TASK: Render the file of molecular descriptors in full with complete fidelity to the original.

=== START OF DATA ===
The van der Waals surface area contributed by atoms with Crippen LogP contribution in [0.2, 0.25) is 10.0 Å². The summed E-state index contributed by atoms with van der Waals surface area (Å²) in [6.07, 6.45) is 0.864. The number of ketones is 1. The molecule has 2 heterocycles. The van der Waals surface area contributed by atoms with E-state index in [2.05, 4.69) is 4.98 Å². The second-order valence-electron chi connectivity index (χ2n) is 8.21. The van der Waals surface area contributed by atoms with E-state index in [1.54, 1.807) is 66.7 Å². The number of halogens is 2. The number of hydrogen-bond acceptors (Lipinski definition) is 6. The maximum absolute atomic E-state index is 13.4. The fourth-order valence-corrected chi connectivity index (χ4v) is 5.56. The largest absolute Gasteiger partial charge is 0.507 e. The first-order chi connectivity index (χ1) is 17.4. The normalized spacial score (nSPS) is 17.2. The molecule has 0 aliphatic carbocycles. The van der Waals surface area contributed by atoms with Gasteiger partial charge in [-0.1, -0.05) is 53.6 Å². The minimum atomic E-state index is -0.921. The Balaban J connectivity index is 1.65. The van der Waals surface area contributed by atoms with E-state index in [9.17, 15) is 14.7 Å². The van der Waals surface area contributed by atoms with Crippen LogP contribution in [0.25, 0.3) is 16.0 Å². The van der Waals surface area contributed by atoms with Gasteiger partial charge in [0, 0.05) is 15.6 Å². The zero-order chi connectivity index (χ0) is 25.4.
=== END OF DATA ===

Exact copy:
The van der Waals surface area contributed by atoms with Crippen LogP contribution in [0.2, 0.25) is 10.0 Å². The summed E-state index contributed by atoms with van der Waals surface area (Å²) in [6.07, 6.45) is 0.864. The number of ketones is 1. The molecule has 2 heterocycles. The van der Waals surface area contributed by atoms with E-state index in [2.05, 4.69) is 4.98 Å². The second-order valence-electron chi connectivity index (χ2n) is 8.21. The van der Waals surface area contributed by atoms with E-state index in [1.54, 1.807) is 66.7 Å². The number of halogens is 2. The number of hydrogen-bond acceptors (Lipinski definition) is 6. The maximum absolute atomic E-state index is 13.4. The fourth-order valence-corrected chi connectivity index (χ4v) is 5.56. The largest absolute Gasteiger partial charge is 0.507 e. The first-order chi connectivity index (χ1) is 17.4. The normalized spacial score (nSPS) is 17.2. The molecule has 0 aliphatic carbocycles. The van der Waals surface area contributed by atoms with Gasteiger partial charge in [-0.1, -0.05) is 53.6 Å². The minimum atomic E-state index is -0.921. The Balaban J connectivity index is 1.65. The van der Waals surface area contributed by atoms with E-state index in [9.17, 15) is 14.7 Å². The van der Waals surface area contributed by atoms with Crippen LogP contribution in [0.25, 0.3) is 16.0 Å². The van der Waals surface area contributed by atoms with Gasteiger partial charge in [0, 0.05) is 15.6 Å². The zero-order chi connectivity index (χ0) is 25.4.